For 15 years, Brian Graham worked tirelessly to ensure the success of his salon in Minneapolis' North Loop neighborhood. He put in 65-hour workweeks to ensure his employees' success as well as taking on clients of his own.

But at the end of 2020, he closed his salon.

"People assumed I was retiring because I didn't initially announce where I was going," said the 57-year-old Graham. "But this is not gliding into retirement. I love doing hair. I don't see retiring for a long time."

What he wanted to do was retire from his management duties. He announced on the company's website in November that the salon was closing and then put up profiles of his 18 staff members and their future plans so their customers could follow them to their new employers.

Graham now is an independent contractor in a new salon owned by someone else.

Chris Farrell, author of "Unretirement: How Baby Boomers are Changing the Way We Think About Work, Community, and the Good Life," thinks Graham made a wise decision.

"He's stripping away what he doesn't like and accenting what he does," Farrell said. "He no longer has to deal with things like payroll, and he can focus on what he likes most — cutting hair."

It's a shift in thinking that many adults begin having with themselves in their 50s and early 60s, Farrell said.

Following is an interview with Graham, edited for length and clarity.

Q: In your note to staff and clients on the website, you mentioned a "feeling of completion" after some soul searching that began around August. Can you explain?

A: When I started the business 15 years ago, I wanted to create a warm, welcoming place for people of all ethnicities and backgrounds that offered clients great customer service and provided the staff with great continuing education. We met those goals so it was time to close this chapter. Why not end on a high note?

Q: Was COVID-19 a factor?

A: It made me do the soul searching about what I wanted to do in the future. Almost 90% of our clients came back [after mandatory closing due to COVID-19], but people are going longer between haircuts and colors. We received some Paycheck Protection Program loans and grants. We were a busy salon. We were making money. The rent stayed the same for the last several years. January and February were our best months ever before COVID. After closing for COVID, we had great months in June, July and September.

Q: Did you consider selling instead of closing?

A: That was a thought. But the sale would have taken more time with contracts and working things out. There was a discussion to sell to members of the team, but I decided not to go that route. Starting a new path was simpler and easier.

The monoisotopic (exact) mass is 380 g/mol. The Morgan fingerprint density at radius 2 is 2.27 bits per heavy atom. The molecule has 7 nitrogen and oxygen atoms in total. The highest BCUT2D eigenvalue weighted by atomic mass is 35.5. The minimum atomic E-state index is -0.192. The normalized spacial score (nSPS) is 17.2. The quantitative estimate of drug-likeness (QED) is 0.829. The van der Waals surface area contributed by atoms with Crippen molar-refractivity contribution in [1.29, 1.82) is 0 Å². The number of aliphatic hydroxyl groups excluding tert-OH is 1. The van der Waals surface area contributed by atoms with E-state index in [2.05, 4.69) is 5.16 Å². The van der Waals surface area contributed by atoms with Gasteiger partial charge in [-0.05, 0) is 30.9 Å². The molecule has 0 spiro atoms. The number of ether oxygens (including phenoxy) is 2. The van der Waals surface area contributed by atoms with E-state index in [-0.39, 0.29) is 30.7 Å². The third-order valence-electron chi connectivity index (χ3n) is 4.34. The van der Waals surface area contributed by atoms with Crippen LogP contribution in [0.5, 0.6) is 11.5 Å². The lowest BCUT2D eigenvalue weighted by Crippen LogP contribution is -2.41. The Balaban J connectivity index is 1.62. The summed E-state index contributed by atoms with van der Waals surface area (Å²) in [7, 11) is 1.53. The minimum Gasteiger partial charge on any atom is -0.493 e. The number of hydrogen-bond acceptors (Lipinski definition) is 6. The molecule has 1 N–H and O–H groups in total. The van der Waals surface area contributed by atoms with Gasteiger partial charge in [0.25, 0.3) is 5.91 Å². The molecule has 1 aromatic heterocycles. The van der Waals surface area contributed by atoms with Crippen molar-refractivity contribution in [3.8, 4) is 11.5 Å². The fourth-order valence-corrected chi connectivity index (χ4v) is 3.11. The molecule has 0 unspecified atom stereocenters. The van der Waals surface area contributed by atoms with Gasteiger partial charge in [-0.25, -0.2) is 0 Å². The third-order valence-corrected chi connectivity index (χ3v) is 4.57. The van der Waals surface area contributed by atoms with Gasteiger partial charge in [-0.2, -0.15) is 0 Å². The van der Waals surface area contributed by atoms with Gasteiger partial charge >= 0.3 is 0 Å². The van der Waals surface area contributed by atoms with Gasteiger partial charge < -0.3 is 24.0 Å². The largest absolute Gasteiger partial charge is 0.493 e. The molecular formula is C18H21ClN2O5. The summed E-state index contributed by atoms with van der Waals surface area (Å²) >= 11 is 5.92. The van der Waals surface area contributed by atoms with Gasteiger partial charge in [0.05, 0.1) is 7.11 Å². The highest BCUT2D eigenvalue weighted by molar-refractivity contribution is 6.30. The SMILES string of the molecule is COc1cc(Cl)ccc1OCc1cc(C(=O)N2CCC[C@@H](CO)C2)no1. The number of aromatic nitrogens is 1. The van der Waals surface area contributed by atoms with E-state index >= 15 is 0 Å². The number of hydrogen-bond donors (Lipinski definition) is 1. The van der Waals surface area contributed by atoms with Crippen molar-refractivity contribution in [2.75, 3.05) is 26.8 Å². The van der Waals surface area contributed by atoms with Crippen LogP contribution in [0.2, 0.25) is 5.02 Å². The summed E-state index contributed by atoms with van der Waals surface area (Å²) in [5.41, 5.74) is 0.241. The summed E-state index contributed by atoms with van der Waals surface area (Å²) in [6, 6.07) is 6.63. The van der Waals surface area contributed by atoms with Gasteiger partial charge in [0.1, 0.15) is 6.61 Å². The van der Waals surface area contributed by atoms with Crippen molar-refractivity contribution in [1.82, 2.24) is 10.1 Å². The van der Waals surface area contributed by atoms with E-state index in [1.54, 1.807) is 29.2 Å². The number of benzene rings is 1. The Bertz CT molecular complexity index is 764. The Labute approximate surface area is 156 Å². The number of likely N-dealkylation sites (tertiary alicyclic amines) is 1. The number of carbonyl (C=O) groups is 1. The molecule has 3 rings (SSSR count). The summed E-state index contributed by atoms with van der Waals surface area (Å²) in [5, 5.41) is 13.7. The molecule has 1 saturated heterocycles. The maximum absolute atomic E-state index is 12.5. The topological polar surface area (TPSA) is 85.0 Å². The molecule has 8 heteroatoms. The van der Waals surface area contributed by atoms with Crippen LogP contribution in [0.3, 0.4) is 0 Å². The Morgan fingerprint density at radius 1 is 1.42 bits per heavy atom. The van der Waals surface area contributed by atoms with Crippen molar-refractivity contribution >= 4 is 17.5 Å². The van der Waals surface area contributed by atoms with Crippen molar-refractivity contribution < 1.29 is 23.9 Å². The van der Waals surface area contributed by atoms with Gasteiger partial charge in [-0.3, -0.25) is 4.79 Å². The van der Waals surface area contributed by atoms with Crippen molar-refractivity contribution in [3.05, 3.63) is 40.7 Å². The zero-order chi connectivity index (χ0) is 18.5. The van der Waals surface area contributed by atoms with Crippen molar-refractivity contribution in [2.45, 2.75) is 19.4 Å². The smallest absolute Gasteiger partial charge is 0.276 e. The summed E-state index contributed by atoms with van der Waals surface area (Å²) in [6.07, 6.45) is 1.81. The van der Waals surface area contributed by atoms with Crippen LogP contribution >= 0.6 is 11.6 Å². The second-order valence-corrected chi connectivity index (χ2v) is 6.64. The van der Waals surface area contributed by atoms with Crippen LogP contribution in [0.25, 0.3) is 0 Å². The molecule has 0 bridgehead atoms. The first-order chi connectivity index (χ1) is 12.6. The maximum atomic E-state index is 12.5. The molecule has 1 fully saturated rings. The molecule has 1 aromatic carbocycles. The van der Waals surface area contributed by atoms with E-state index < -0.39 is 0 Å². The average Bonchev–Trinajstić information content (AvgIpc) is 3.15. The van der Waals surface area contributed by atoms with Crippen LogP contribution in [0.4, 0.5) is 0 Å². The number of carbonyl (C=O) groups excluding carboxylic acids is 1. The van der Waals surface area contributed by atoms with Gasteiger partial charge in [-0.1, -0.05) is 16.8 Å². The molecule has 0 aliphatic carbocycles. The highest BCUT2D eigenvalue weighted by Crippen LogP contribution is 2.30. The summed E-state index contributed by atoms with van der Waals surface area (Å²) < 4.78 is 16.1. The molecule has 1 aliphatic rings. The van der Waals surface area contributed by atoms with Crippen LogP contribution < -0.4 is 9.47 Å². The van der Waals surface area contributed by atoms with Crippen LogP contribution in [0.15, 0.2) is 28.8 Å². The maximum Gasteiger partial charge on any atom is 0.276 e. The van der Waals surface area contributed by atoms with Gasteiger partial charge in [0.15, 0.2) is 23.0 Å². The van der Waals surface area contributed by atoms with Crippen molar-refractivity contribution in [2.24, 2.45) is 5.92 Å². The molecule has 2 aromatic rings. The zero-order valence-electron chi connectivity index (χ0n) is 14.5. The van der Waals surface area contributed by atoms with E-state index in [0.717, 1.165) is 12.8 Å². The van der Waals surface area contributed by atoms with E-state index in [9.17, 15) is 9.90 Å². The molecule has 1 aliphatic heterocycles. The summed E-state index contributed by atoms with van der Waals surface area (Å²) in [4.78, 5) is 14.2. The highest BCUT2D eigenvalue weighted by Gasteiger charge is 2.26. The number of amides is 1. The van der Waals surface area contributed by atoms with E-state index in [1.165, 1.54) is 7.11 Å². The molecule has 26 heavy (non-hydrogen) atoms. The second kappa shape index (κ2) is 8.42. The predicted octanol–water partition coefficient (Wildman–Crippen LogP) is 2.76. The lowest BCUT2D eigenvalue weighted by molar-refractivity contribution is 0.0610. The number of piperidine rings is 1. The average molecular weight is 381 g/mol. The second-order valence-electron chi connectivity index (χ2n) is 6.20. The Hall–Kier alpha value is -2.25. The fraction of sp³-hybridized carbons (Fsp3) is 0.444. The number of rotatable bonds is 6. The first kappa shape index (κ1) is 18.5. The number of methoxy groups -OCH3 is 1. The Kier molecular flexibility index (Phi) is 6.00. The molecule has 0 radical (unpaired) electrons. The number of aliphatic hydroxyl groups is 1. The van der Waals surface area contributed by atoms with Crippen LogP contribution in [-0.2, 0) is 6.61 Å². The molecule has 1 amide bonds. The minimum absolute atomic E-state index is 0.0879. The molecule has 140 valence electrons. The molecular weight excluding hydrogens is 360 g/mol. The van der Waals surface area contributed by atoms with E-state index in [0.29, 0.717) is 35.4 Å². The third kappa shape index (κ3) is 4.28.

Q: What's next for you?

A: Sloane's Beauty Bar opened a new location this month in Cedar Commons in Minneapolis. Two other stylists from my salon and I will be going. I'll be cutting and coloring men's and women's hair.

Q: What led you in that direction?

A: I wanted more mind space to think and dream. As an independent contractor, I can focus more on what I like most, working one-on-one with clients. I have an amazing team. It's hard to leave that, but I wanted more flexibility in my personal time. I always had to be in the salon before. This allows me to focus on my craft, partner, friends, family and myself.

Q: Will you miss being a business owner?

A: What I'm looking forward to is having more free time to spend with family and friends and loved ones. I enjoyed the business side for 15 and a half years. Would I do it again? Yes. It was part of my journey.

Q: You said you knew it was time to slow down or close. What were the signs?

A: I woke up and realized I didn't have the drive that I thought the salon would need to keep it at its best. I felt like I'd met the salon's goals and in order to succeed, the drive has to be there. I didn't want to do the team any injustice. It was time to be done.

Q: Describe how you spent your workday before the move to being an independent contractor.

A: I was behind the chair 30 to 36 hours a week and managing as the owner for another 25 to 30. It was important to always be there at the salon and have a presence there.

Q: You said closing the salon would allow you more freedom, more mind space and time to dream. Would you describe yourself as a dreamer?

A: Very much so. I'm an introvert and I look for peace and solitude. I recharge by being quiet and being able to dream. In our cabin Up North I sit on the end of the dock and just dream.

John Ewoldt • 612-673-7633